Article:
A professional footballer’s life, at the very highest level, is like living in a gilded cage. The luxurious lifestyle that football affords players is often tempered by the reality of not being able to go about one’s business ‘as normal.’
To those supporters for whom it would take years to earn the same as a player earns in a week, that’s a small price to pay. And perhaps it’s that type of attitude that authors the way in which fans treat those that put on the shirt of their club each week.
There is an unwritten rule that exists whereby a player is the ‘property’ of the fans for want of a better term. That he can’t be allowed an opinion if it differs from their own, or a lifestyle that isn’t commensurate with what they expect.
Look at Neymar as a prime example. He has been one of Paris Saint-Germain’s best players over the last two years but the flaunting of his wealth and the way he conducts himself away from the pitch is clearly at odds with PSG’s support.
It’s almost as if he has the right to earn his money but not to spend it how he desires. That appears to apply to what he does during his private time as well. But the fact is the ultras have no hold over him and it’s preposterous to even think so. Does anyone truly believe that he’s bothered about the amount of column inches devoted to his partying either?
By the same token, Gareth Bale is once again the centre of attention in Madrid. After helping Wales to qualify for Euro 2020, his apparent joy at being photographed in front of a ‘Wales. Golf. Madrid. In that order’ flag has sent the majority of supporters over the edge.
Not to mention the Spanish media, particularly those that are close to the club such as MARCA. The criticism has been incessant.
When his name was announced as one of the substitutes against Real Sociedad, when the Basques arrived at the Santiago Bernabeu just over a week ago, the cacophony of boos and whistles that greeted his name were unprecedented.
Worse followed when he actually came on. The Welshman was subjected to unbelievable levels of abuse every time he touched the ball. God forbid that Bale should actually treat playing for Los Blancos for what it is, a job. Good days, bad days and all that. For those that have carried the team in their heart for years, however, that isn’t acceptable.
What’s conveniently forgotten is just what a major part Gareth Bale has played in Real Madrid’s success in the Ancelotti and Zidane eras.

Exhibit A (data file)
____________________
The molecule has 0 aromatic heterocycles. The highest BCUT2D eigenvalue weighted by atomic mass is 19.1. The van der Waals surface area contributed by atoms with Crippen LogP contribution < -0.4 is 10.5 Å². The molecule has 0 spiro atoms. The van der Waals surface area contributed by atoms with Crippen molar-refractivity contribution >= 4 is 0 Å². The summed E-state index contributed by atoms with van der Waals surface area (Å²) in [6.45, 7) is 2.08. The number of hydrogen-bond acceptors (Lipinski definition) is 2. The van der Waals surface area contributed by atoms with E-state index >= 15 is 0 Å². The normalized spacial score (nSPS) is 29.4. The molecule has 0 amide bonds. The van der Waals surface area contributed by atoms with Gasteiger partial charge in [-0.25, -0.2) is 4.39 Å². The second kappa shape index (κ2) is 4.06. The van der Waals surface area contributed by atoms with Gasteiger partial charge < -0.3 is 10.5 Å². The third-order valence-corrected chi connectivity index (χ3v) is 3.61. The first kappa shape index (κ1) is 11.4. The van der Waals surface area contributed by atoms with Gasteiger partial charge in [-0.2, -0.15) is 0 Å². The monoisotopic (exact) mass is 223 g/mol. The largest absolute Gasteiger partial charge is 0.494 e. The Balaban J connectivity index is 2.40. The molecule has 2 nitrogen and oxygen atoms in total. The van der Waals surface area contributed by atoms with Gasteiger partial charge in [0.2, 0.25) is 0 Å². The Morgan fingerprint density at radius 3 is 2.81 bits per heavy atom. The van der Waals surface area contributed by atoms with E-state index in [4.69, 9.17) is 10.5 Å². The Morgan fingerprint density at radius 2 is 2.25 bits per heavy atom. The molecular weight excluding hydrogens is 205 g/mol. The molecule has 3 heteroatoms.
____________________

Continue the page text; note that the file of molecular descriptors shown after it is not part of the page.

His goals in the Copa del Rey and Champions League finals in particular should live long in the memory. After all, without his intervention against Liverpool, there’s no guarantee Real would’ve gone on to take the trophy. And then there are all the match-winning contributions in the league, his partnership with Cristiano Ronaldo and Karim Benzema.
It’s clear that he’s never got on with Zinedine Zidane, and maybe we’ll never know the full extent of why that is, but the fall-out is largely to blame as to why Real’s supporters have this irrational hatred of the Welshman. Zizou remains a God in the Spanish capital and woe betide anyone that doesn’t toe the line willingly.
The coach’s words at the beginning of the season; “It would be better for everyone if he left,” are sure to have influenced even the most neutral of Madridistas, but surely even they can see that their club is better with Bale in it? He brings pace to the front line, goals, assists… In short, his skill set is everything you could want from a modern day forward.
He has stated on many occasions, through his agent Jonathan Barnett, that he has no desire to leave, yet it’s a foregone conclusion that this is only going to end in tears.
There are no winners when such a toxic situation exists and, whilst we’re not yet at the point of discussing a ‘hero to zero’ type fall from grace for Gareth Bale, there’s a very real possibility that it’s not too far away.